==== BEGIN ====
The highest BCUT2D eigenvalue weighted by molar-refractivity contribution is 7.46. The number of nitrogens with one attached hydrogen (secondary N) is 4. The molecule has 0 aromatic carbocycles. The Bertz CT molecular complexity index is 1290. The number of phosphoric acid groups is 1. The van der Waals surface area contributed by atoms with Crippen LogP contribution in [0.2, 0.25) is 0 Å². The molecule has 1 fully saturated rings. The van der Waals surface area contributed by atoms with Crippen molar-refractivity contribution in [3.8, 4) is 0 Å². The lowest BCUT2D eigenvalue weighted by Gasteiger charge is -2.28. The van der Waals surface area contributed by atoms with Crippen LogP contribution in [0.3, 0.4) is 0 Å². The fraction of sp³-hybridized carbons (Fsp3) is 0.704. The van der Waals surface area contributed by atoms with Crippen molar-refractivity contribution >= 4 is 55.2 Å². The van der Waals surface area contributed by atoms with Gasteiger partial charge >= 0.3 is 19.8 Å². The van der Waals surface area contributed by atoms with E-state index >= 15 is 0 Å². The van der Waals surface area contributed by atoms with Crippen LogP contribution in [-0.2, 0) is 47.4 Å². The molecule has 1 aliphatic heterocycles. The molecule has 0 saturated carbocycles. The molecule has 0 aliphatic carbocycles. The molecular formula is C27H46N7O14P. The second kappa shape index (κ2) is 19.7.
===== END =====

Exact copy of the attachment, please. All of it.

The highest BCUT2D eigenvalue weighted by molar-refractivity contribution is 7.46. The number of nitrogens with one attached hydrogen (secondary N) is 4. The molecule has 0 aromatic carbocycles. The Bertz CT molecular complexity index is 1290. The number of phosphoric acid groups is 1. The van der Waals surface area contributed by atoms with Crippen LogP contribution in [0.2, 0.25) is 0 Å². The molecule has 1 fully saturated rings. The van der Waals surface area contributed by atoms with Crippen molar-refractivity contribution in [3.8, 4) is 0 Å². The lowest BCUT2D eigenvalue weighted by Gasteiger charge is -2.28. The van der Waals surface area contributed by atoms with Crippen LogP contribution in [0.3, 0.4) is 0 Å². The fraction of sp³-hybridized carbons (Fsp3) is 0.704. The van der Waals surface area contributed by atoms with Crippen molar-refractivity contribution >= 4 is 55.2 Å². The van der Waals surface area contributed by atoms with Gasteiger partial charge >= 0.3 is 19.8 Å². The van der Waals surface area contributed by atoms with E-state index >= 15 is 0 Å². The van der Waals surface area contributed by atoms with Crippen LogP contribution in [-0.2, 0) is 47.4 Å². The molecule has 1 aliphatic heterocycles. The molecule has 0 saturated carbocycles. The molecule has 0 aliphatic carbocycles. The molecular formula is C27H46N7O14P. The second kappa shape index (κ2) is 19.7.